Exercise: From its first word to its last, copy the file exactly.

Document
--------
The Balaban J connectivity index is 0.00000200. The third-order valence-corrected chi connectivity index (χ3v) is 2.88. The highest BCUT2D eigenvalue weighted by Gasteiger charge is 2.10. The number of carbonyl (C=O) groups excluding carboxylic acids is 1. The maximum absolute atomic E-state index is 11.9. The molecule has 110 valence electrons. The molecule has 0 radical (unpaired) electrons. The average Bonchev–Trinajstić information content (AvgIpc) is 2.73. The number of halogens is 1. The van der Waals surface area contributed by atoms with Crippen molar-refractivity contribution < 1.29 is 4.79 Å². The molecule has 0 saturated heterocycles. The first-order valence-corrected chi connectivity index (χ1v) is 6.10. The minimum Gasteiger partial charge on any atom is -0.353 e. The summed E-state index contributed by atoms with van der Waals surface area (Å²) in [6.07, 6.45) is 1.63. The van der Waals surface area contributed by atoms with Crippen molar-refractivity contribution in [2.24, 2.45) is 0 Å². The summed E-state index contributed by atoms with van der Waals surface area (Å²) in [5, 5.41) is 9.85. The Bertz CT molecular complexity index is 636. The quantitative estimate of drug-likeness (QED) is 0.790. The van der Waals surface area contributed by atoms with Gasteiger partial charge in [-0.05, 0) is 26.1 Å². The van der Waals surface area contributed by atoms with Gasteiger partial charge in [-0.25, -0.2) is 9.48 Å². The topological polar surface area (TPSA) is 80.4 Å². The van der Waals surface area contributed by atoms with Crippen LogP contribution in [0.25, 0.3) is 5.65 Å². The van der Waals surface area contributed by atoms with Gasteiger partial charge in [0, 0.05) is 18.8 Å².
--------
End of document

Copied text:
The Balaban J connectivity index is 0.00000200. The third-order valence-corrected chi connectivity index (χ3v) is 2.88. The highest BCUT2D eigenvalue weighted by Gasteiger charge is 2.10. The number of carbonyl (C=O) groups excluding carboxylic acids is 1. The maximum absolute atomic E-state index is 11.9. The molecule has 110 valence electrons. The molecule has 0 radical (unpaired) electrons. The average Bonchev–Trinajstić information content (AvgIpc) is 2.73. The number of halogens is 1. The van der Waals surface area contributed by atoms with Crippen molar-refractivity contribution < 1.29 is 4.79 Å². The molecule has 0 saturated heterocycles. The first-order valence-corrected chi connectivity index (χ1v) is 6.10. The minimum Gasteiger partial charge on any atom is -0.353 e. The summed E-state index contributed by atoms with van der Waals surface area (Å²) in [6.07, 6.45) is 1.63. The van der Waals surface area contributed by atoms with Crippen molar-refractivity contribution in [2.24, 2.45) is 0 Å². The summed E-state index contributed by atoms with van der Waals surface area (Å²) in [5, 5.41) is 9.85. The Bertz CT molecular complexity index is 636. The quantitative estimate of drug-likeness (QED) is 0.790. The van der Waals surface area contributed by atoms with Gasteiger partial charge in [-0.05, 0) is 26.1 Å². The van der Waals surface area contributed by atoms with Gasteiger partial charge in [-0.25, -0.2) is 9.48 Å². The topological polar surface area (TPSA) is 80.4 Å². The van der Waals surface area contributed by atoms with Crippen LogP contribution in [0.25, 0.3) is 5.65 Å². The van der Waals surface area contributed by atoms with Gasteiger partial charge in [0, 0.05) is 18.8 Å².